Long lifetimes 

The diesters - diPAPs - are thought to break down in the body or in microbes to form perfluorinated carboxylic acids (PFCAs), including the well-known perfluorooctanoic acid (PFOA), an eight chain carbon compound used to make a range of fluoropolymers. Together with perfluorooctane sulfonate (PFOS; once used in 3M’s Scotchgard stain protector), PFOA has long been a focus of regulators because of health concerns. PFOS and PFOA do not break down in the environment and have a tendency to bioaccumulate in animals including humans. Researchers have measured similar levels of PFCAs and perfluorosulfonates in human blood samples from North America, Europe and Australia. 



Numerous studies have detected fluorochemicals in human blood samples

PFCAs composed of chains eight or more carbons long tend to be more bioaccumulative than those with seven or fewer. In tests on rodents, PFOA increased the incidence of hepatic, pancreatic and testicular tumours. High blood levels of PFOA and PFOS are suspected to be related to thyroid disease and higher cholesterol levels in humans. 

It is still difficult to say for sure what the health effects of exposure to high concentrations of the compounds are. Indeed, investigations of people exposed to high levels of PFOS and PFOA through their work have given inconsistent results.  

’It is going to take a while before we accumulate the evidence that will allow us to determine whether there are significant health effects associated with these materials,’ says Andrew Lindstrom, a research physical scientist at the US Environmental Protection Agency (EPA). ’The fact is that the materials are present in ng/ml concentrations in almost all of the world. The half-lives of these materials are generally very long - years. If there is any toxicity associated with them that is potentially a significant concern.’ The EPA has issued provisional limits for PFOS and PFOA in drinking water of 200ng/l and 400ng/l respectively.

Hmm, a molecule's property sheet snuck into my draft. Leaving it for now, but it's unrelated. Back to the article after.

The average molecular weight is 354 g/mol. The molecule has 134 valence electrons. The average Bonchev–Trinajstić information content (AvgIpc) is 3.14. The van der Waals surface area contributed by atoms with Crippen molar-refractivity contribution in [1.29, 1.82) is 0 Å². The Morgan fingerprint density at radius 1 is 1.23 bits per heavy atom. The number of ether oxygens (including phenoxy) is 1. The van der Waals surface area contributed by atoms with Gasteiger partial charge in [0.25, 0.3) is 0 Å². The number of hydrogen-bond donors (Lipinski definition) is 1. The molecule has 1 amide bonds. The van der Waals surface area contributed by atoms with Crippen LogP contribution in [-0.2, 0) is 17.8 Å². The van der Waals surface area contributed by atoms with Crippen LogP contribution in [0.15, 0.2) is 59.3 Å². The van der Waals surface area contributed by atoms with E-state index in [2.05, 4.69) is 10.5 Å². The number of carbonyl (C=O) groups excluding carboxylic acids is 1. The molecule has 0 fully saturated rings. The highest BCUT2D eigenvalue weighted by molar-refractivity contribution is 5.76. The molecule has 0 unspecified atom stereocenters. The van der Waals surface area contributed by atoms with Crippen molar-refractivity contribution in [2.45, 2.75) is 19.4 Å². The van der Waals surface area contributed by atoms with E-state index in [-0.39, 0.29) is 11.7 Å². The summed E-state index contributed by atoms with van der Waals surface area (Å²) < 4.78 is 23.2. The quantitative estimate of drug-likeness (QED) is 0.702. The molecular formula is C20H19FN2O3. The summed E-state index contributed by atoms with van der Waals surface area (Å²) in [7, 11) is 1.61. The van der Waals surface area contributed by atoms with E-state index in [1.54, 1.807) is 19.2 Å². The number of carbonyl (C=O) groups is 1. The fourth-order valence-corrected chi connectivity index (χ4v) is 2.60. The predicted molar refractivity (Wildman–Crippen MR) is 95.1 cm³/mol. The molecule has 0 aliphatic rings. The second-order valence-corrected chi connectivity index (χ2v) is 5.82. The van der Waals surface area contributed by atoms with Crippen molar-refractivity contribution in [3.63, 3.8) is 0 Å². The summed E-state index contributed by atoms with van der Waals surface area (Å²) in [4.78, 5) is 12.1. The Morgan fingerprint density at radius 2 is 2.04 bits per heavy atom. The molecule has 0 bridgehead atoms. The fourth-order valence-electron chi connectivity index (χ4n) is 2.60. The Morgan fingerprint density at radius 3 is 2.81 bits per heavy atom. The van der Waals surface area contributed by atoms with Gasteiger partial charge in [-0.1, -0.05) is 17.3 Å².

In 2002, US chemical company 3M fully phased-out production of PFOS. And in 2009, the compound and its precursors were listed as persistent organic pollutants under the Stockholm Convention, a global environmental treaty tackling these compounds. 3M is also one of eight US firms to sign up to the 2006 EPA Stewardship program, which is aiming to eliminate PFOA and its precursors from emissions and products by 2015. Another signatory is US company DuPont, which produces the non-stick Teflon product range and uses PFOA to make some of its fluoropolymer products.  



Source: © TIM GREEN

Fluorochemical levels in the Aire river, near Leeds, UK, have been monitored